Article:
When the singing ceased, Grigori turned in confused circles, desperately searching for her. The echo of bird songs grew so loud in his head that he covered his ears with both hands and tripped over a tree root, falling onto his chest a chin. With his fall returned that eerie noiselessness. Grigori saw her, facing away from him, crouching down hugging her knees with her head lowered, her wet wavy hair clinging in strands to her back. Slowly Grigori got to his feet, now hearing only his pulse racing in his ears. He reached out his hand and walked until his fingertips were centimeters from gracing her shoulder blade. Instead of touching her he retracted his hand and walked around to where she was facing him, she did not lift her head or move. After a moment like this she stood up and met his gaze, she stood so calmly and openly, like she was unaware of her being naked and almost immediately she turned sharp and started off again with skip in her step. She kept a shorter distance between them and peered over her shoulder as if she were beckoning Grigori to follow with the turn of her heels.

He walked behind her, feeling drawn to her. Grigori’s pace kept slow and regular until he lost her behind an arm of green leaves that had yet to succumb to the effects of fall. Not seeing her for those few seconds sent a pang of anxiety into his gut and he sprinted through the leafy branch that led him to the small, familiar lake he knew lay less than a mile from his home. Grigori and Eva spent summers playing there as children, guarded over by their parents or grandmother who would watch them wade in shallow pools, splashing each other. The memory and the nostalgia that followed made him feel bitterly alone, but upon seeing the woman again he abandoned all feeling. She was combing through her hair with her fingers and humming to the tune of a well-known lullaby.

A tear slipped from Grigori’s eye and he was unsure if it was a result of the beauty of her voice or the fear that did not stop him from approaching her on trembling legs. Trying to find his own voice, Grigori coughed out the words, “I-I know who you are.”

She was sitting on a large stone with one foot dipping into the water, looking into her wavering reflection. In reply to Grigori’s utterance she rotated her face sideways and shot her eyes up to look at him with a blink that wrinkled her nose and squeezed closed her eyelids for a part of a second. She closed them again, fixing the angle of her head straight before responding, “Hmmm?” in a feminine, sing-songy voice.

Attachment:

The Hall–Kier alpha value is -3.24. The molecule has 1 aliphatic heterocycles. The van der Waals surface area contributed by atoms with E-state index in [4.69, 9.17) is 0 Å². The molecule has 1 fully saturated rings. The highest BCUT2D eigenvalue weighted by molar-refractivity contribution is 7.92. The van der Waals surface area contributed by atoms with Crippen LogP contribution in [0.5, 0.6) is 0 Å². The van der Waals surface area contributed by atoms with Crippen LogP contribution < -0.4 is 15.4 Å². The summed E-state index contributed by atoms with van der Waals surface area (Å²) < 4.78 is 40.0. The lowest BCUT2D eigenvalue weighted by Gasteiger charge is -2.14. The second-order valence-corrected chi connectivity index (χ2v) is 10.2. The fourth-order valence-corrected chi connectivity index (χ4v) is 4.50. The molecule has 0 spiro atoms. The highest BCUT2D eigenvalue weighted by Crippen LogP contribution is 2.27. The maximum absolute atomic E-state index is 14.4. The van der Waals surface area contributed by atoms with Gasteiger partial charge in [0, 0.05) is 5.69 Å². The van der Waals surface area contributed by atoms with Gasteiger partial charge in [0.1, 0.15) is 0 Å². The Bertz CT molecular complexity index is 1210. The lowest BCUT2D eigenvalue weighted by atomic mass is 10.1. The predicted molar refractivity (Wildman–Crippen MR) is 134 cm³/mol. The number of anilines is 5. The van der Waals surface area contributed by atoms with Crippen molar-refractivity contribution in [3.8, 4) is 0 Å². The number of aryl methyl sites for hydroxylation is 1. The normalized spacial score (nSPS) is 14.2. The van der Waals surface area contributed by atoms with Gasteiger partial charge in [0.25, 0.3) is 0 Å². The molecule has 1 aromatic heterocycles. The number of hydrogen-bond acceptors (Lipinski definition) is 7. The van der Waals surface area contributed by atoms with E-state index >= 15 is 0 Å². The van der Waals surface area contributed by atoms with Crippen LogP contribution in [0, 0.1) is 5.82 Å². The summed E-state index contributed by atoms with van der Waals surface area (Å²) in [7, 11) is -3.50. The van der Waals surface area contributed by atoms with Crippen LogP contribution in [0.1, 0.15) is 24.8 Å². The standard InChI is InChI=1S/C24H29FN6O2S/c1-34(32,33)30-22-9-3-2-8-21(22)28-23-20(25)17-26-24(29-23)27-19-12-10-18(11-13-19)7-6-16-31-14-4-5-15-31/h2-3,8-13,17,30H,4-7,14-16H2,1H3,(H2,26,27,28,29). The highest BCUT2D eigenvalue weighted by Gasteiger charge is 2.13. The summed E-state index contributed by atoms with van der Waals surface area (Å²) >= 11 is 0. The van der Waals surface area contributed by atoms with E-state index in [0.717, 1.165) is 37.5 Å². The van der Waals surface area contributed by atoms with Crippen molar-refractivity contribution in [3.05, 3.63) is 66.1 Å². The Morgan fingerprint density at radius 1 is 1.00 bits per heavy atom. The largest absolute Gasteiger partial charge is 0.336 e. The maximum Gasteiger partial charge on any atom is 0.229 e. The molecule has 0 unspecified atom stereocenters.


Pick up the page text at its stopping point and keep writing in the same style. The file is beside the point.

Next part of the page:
Grigory tried to regain some stability to his speaking but only managed to mutter, “you are a Ru-rusalka, a-a-a being of the liminal spaces, beyond the threshold.” She looked back at him, fluttering her eyelashes and grinning as she placed her chin to rest in her hand. She slightly widened her moss-green eyes staring up at him and nodded. Grigori started shaking less as he sat down beside her, rubbing his thighs, also staring at her reflection that reflected her staring at him. “You are said to live beneath the ice of the lake in the winter months, only to come out in springtime and live throughout the rest of the year in the dew and the drops of water that come through the holes in a peasant’s roof. You are the sinner left on earth that steals the moisture in the soil, killing the crops, and pulling girls’ hair when they bend to plant seeds. The rusalki are not to be underestimated.” Grigori was merely reciting legends at this point, without processing the meaning behind the words that were compiled into the stories which he grew up hearing. “You are the trickster that drowns those you draw to the water. You are the result of women who die bad deaths, before their allotted time here on earth.”